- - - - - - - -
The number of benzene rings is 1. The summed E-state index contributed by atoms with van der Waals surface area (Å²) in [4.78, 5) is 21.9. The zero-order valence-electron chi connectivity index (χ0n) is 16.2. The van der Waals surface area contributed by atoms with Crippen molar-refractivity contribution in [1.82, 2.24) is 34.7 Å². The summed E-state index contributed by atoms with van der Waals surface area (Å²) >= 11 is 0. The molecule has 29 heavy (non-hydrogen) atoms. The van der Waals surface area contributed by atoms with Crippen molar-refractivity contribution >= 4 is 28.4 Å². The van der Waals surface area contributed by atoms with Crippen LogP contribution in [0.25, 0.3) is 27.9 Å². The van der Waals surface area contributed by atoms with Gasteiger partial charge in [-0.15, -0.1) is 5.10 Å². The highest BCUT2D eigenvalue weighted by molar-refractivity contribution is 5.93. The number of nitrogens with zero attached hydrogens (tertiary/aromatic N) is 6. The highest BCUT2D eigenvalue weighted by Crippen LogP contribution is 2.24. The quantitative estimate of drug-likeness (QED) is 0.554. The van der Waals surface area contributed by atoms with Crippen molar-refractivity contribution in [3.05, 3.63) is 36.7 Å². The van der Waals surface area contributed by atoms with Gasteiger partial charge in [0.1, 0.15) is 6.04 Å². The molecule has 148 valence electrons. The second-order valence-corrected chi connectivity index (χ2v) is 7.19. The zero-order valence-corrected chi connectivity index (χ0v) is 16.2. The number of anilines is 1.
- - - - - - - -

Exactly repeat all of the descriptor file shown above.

The number of benzene rings is 1. The summed E-state index contributed by atoms with van der Waals surface area (Å²) in [4.78, 5) is 21.9. The zero-order valence-electron chi connectivity index (χ0n) is 16.2. The van der Waals surface area contributed by atoms with Crippen molar-refractivity contribution in [1.82, 2.24) is 34.7 Å². The summed E-state index contributed by atoms with van der Waals surface area (Å²) >= 11 is 0. The molecule has 29 heavy (non-hydrogen) atoms. The van der Waals surface area contributed by atoms with Crippen molar-refractivity contribution >= 4 is 28.4 Å². The van der Waals surface area contributed by atoms with Crippen LogP contribution in [0.25, 0.3) is 27.9 Å². The van der Waals surface area contributed by atoms with Gasteiger partial charge in [-0.15, -0.1) is 5.10 Å². The highest BCUT2D eigenvalue weighted by molar-refractivity contribution is 5.93. The number of nitrogens with zero attached hydrogens (tertiary/aromatic N) is 6. The highest BCUT2D eigenvalue weighted by Crippen LogP contribution is 2.24. The quantitative estimate of drug-likeness (QED) is 0.554. The van der Waals surface area contributed by atoms with Crippen molar-refractivity contribution in [3.05, 3.63) is 36.7 Å². The van der Waals surface area contributed by atoms with Gasteiger partial charge in [0.1, 0.15) is 6.04 Å². The molecule has 148 valence electrons. The second-order valence-corrected chi connectivity index (χ2v) is 7.19. The zero-order valence-corrected chi connectivity index (χ0v) is 16.2. The number of anilines is 1.